As with many Disney Blu-rays, there are plenty of bonuses across the Blu-ray and DVD discs. A brand-new featurette called “Lucky Dogs” (running 9:08) features retrospective interviews with some of the animators who worked on the film. “The Further Adventures of Thunderbolt” runs 1:46. Remember the TV serial that the dogs were watching in the film? We finally see how it ends, with a brand new conclusion, entirely animated by Phil Nibbelink. “Cruella de Vil: Drawn to be Bad” (7:13) naturally focuses on Cruella, and features interviews mostly from modern Disney staff. “Redefining the Line: The Making of 101 Dalmatians“(33:55) is the main documentary here, and covers pretty much all of the production processes in the film. There is a bit of repeat info here from the featurettes elsewhere on the set (such as the Xerox technique), but it’s still a worthwhile making-of doc.
Cameron Boyce, who is a Disney Channel teen star I’ve never heard of, gives us the “411 on 101” and spends 5:21 telling us why 101 Dalmatians is a cool film. It’s corny how much he overacts, but he brings up valid points regardless. “Sincerely Yours, Walt Disney” (12:48) evokes much the same tone as those Civil War letters documentaries, as it’s a reenactment of Disney and The Hundred and One Dalmatians author Dodie Smith exchanging pleasant letters concerning the making of the film. It’s a fascinating glimpse into what the public wouldn’t normally see, and it’s interesting how minor complaints from Dodie are in the letters, such as how briefly her name was on-screen during the opening credits. Overall though, she was very pleased with Disney’s treatment of her book. Finally, a full episode of Walt Disney Presents, entitled “The Best Doggone Dog in the World” (51:05) concerns, what else, dogs. A good ten minutes of the program is worth skipping, as it’s just film clips from 101 Dalmatians, but the rest is worth watching, especially the segment on sheep herding dogs. It has that nature documentary feel that this program was known for. Also included are: a music video by Selena Gomez (3:26), 101 Dalmatians trailers, and Disney trailers (including one for Aladdin on Blu-ray — finally!).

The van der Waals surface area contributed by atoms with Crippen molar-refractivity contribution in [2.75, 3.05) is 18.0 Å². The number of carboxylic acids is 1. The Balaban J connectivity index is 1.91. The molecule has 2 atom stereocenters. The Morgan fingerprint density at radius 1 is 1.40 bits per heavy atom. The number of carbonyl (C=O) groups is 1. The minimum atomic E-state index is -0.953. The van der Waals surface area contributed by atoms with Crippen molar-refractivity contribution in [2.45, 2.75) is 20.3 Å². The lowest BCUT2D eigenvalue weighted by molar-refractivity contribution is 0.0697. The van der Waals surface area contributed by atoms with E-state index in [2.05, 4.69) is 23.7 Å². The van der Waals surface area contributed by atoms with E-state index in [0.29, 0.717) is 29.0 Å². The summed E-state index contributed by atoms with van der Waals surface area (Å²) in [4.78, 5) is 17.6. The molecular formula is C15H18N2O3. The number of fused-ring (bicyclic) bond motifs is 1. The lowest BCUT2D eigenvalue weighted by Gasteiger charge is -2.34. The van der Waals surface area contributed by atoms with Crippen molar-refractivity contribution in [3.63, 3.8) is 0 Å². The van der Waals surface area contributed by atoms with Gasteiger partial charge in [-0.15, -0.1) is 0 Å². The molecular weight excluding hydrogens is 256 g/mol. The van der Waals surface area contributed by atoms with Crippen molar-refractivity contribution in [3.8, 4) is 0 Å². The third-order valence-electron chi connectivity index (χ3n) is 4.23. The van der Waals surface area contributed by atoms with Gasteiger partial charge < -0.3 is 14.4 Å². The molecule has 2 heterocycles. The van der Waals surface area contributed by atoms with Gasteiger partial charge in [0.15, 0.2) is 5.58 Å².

If you’re a dog lover, you’re sure to like 101 Dalmatians. But even if you’re not, there’s still plenty of appeal in this film, and its departure from what one usually thinks of when they hear “Disney” means it has a unique identity. The Blu-ray release boasts great picture quality and a healthy dose of extras. 101 Dalmatians hits the spot.